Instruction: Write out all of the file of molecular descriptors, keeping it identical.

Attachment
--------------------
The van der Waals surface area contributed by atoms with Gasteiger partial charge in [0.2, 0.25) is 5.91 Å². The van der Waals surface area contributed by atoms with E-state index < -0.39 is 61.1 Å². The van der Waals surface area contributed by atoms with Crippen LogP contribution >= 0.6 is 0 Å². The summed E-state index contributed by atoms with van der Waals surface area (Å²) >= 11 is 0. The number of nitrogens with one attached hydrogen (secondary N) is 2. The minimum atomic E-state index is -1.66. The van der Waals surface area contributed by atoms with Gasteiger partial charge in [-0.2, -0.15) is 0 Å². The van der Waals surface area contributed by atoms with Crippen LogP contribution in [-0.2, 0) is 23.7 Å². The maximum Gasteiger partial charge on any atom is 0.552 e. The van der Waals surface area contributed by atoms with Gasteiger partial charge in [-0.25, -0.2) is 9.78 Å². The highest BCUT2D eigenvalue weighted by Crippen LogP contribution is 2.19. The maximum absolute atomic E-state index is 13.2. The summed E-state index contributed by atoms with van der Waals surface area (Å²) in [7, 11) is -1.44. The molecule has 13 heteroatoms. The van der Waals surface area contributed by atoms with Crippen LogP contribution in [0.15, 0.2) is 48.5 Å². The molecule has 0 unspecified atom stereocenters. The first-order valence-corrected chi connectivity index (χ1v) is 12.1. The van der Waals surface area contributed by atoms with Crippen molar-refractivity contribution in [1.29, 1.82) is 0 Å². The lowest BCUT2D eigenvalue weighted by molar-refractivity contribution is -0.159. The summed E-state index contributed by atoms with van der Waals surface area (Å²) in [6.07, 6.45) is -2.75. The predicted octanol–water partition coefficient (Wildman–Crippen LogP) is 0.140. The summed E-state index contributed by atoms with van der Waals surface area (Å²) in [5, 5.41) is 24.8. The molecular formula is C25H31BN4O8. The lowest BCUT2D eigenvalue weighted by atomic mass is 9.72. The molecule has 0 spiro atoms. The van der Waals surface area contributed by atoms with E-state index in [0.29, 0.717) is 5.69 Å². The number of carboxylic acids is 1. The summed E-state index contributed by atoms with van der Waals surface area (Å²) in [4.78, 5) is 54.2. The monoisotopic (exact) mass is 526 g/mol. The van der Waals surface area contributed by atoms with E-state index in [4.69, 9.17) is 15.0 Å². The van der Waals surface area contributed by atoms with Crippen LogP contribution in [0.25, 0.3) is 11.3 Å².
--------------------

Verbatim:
The van der Waals surface area contributed by atoms with Gasteiger partial charge in [0.2, 0.25) is 5.91 Å². The van der Waals surface area contributed by atoms with E-state index < -0.39 is 61.1 Å². The van der Waals surface area contributed by atoms with Crippen LogP contribution >= 0.6 is 0 Å². The summed E-state index contributed by atoms with van der Waals surface area (Å²) >= 11 is 0. The number of nitrogens with one attached hydrogen (secondary N) is 2. The minimum atomic E-state index is -1.66. The van der Waals surface area contributed by atoms with Gasteiger partial charge in [-0.2, -0.15) is 0 Å². The van der Waals surface area contributed by atoms with Crippen LogP contribution in [-0.2, 0) is 23.7 Å². The maximum Gasteiger partial charge on any atom is 0.552 e. The van der Waals surface area contributed by atoms with Gasteiger partial charge in [-0.25, -0.2) is 9.78 Å². The highest BCUT2D eigenvalue weighted by Crippen LogP contribution is 2.19. The maximum absolute atomic E-state index is 13.2. The summed E-state index contributed by atoms with van der Waals surface area (Å²) in [7, 11) is -1.44. The molecule has 13 heteroatoms. The van der Waals surface area contributed by atoms with Crippen LogP contribution in [0.15, 0.2) is 48.5 Å². The molecule has 0 unspecified atom stereocenters. The first-order valence-corrected chi connectivity index (χ1v) is 12.1. The van der Waals surface area contributed by atoms with Crippen molar-refractivity contribution in [1.29, 1.82) is 0 Å². The lowest BCUT2D eigenvalue weighted by molar-refractivity contribution is -0.159. The summed E-state index contributed by atoms with van der Waals surface area (Å²) in [6.07, 6.45) is -2.75. The predicted octanol–water partition coefficient (Wildman–Crippen LogP) is 0.140. The summed E-state index contributed by atoms with van der Waals surface area (Å²) in [5, 5.41) is 24.8. The molecular formula is C25H31BN4O8. The lowest BCUT2D eigenvalue weighted by atomic mass is 9.72. The molecule has 0 spiro atoms. The van der Waals surface area contributed by atoms with E-state index in [0.29, 0.717) is 5.69 Å². The number of carboxylic acids is 1. The summed E-state index contributed by atoms with van der Waals surface area (Å²) in [4.78, 5) is 54.2. The monoisotopic (exact) mass is 526 g/mol. The van der Waals surface area contributed by atoms with E-state index in [4.69, 9.17) is 15.0 Å². The van der Waals surface area contributed by atoms with Crippen LogP contribution in [0.25, 0.3) is 11.3 Å².